Outside Advisor Exams Are No Substitute for SEC Oversight

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As SEC staffers are racing to develop a proposal to outsource examinations of advisors to a third party, one of the senior officials leading that effort is cautioning that those third-party exams would only be meant to supplement — not replace — the work of the commission's Office of Compliance Inspections and Examinations.

In a live stream of the recent SEC Speaks conference in Washington, Diane Blizzard, associate director for rulemaking at the commission's Division of Investment Management, said that her team is actively developing a recommendation for how a third-party program could work to improve oversight of the RIA sector, following the direction of Chairwoman Mary Jo White, who has repeatedly called for more resources to expand advisor exams.

"This is something we're working on now," Blizzard said. "These reviews would not replace the examinations done by OCIE — they're designed to improve overall compliance by registered investment advisors just by having more touches on some key areas of the regulatory framework by somebody, even if the commission can't get to them as frequently as we would like."

The vision for the third-party advisor exam program, then, appears distinct from the broker-dealer regulatory framework, where FINRA conducts around 80% of the practice exams, according to a source familiar with the SEC's plans in this area.


The SEC has said that it has only been able to examine around 10% of the more than 11,000 registered advisors each year. White has appealed to Congress for more funds to enhance the advisor exam program, and some groups have been advocating for legislation that would empower the commission to levy user fees from registrants to fund the exam program.

But Congress has shown little inclination to take up the issue, and the SEC sees the third-party exam initiative as an action it can take on its own.

Blizzard noted that the commission has a precedent for enlisting a third party to help oversee advisors — under the custody rule, advisors who have custody of clients' assets are required to arrange with an outside party for surprise examinations.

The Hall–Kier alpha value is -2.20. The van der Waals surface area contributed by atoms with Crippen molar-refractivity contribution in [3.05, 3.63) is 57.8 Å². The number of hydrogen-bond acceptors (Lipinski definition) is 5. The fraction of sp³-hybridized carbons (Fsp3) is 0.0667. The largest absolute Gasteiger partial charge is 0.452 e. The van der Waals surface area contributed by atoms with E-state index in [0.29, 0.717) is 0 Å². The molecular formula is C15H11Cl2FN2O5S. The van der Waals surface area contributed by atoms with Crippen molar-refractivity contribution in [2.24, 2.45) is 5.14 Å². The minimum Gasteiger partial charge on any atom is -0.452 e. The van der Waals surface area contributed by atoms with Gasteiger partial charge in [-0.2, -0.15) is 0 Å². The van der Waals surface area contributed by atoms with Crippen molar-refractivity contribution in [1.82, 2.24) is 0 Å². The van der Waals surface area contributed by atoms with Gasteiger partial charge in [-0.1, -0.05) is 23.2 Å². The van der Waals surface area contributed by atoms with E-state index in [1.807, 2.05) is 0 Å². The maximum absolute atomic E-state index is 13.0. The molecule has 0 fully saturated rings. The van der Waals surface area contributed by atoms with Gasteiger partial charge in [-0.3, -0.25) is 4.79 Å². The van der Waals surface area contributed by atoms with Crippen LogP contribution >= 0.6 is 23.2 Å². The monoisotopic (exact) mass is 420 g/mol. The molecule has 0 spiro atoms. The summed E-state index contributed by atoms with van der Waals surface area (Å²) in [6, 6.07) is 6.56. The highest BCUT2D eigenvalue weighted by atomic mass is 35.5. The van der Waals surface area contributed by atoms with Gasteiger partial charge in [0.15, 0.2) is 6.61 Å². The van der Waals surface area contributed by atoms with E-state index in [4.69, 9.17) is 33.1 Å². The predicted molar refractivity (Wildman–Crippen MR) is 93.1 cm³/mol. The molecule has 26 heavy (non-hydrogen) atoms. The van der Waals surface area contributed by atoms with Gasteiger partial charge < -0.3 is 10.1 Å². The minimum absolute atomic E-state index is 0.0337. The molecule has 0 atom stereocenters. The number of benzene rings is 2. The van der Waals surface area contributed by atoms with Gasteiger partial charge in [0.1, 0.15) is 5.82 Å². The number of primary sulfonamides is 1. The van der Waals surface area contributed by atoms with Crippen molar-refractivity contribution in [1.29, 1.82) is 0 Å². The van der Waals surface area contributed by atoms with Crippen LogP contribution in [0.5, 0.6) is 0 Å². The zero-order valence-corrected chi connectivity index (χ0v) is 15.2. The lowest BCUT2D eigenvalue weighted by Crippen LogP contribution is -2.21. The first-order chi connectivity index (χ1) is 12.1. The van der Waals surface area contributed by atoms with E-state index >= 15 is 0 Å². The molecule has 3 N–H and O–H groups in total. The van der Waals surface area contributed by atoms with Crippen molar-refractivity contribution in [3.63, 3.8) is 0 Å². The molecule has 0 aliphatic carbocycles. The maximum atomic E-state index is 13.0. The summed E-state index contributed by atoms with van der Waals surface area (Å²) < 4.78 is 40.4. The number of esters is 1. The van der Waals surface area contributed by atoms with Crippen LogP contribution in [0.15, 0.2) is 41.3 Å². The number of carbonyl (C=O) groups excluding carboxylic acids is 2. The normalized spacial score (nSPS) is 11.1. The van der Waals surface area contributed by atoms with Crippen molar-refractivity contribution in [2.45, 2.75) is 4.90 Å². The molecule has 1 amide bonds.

But expanding that type of framework to encompass all registered advisors invites a host of other questions, many of which arose more than a decade ago when the SEC floated the concept of third-party RIA exams as it was developing the compliance rule.

"Commenters raised a lot of concerns about the idea, which we're taking into account as we develop the recommendation," Blizzard said. "The costs are a big thing. Some of these advisors are very small, and these reviews — no matter who did them — would be expensive."

Other open questions revolve around what organizations would be qualified to conduct the exams. "How would we judge their expertise? And who would be overseeing them?" Blizzard asked. "We're in the midst of this now, so stay tuned."

Former SEC Commissioner Daniel Gallagher, who recently left the agency, was one of the early advocates of a third-party exam proposal. He said he was pleasantly surprised by the positive feedback that came from some advisory firms who are concerned by the perception that theirs is an industry marked by lax oversight.

At the same time, he is sensitive to the concern that enlisting a third party to conduct practice exams could be an expensive proposition. Might it then make sense to engage an established self-regulatory organization to enter into the advisor sphere?

"How do you tamp down those costs when you're basically deputizing a private party?" Gallagher said. "In thinking through that issue, it occurred to me that if you had an existing SRO (self-regulatory organization) — there's no SRO for advisors, obviously, that's why we're talking about this in the first place — but if you allowed an existing SRO to compete for that business it could really help in the cost-cutting process because it's incremental to them."

Connecting the dots, if an SRO were to delve into advisor exams, the most likely candidate would probably be FINRA, a prospect that groups like the Investment Adviser Association have vigorously opposed, arguing instead for the user-fee framework.

It is far from certain, however, if the commission will be able to set up a third-party exam system before next January, when a new administration will occupy the White House and many of President Obama's high-level appointees are likely to leave government.


In the meantime, the SEC has been shifting its internal resources to address the issue of advisor exams by transitioning some of its broker-dealer examiners over to the OCIE unit that handles RIAs.

Jane Jarcho, associate director of OCIE's investment advisor and investment company exam division, explained the perennial challenge that her organization faces owing to the growth in the RIA sector. Even as OCIE becomes more targeted and efficient in its exams, and even as it adds examiners, the headline statistic — the overall exam rate — holds steady because the number of registered advisors continues to rise.

"What our problem of course is is we don't actually control the number of advisors, so as we are able to do more exams, the number of advisors registering is increasing," Jarcho said. "That means we can never get our coverage up, because if your denominator is increasing by over 500 new registrants each year, it's very difficult to increase coverage. So although the staff in the IAIC program has really, I think, stepped it up, has really [been] doing great exams, the number that the Congress asks a lot about, the coverage number, we're sort of on one of those hamster tracks where we just can't increase the number without more people because of the increase in the registrants."

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Compliance Law and regulation Financial planning RIAs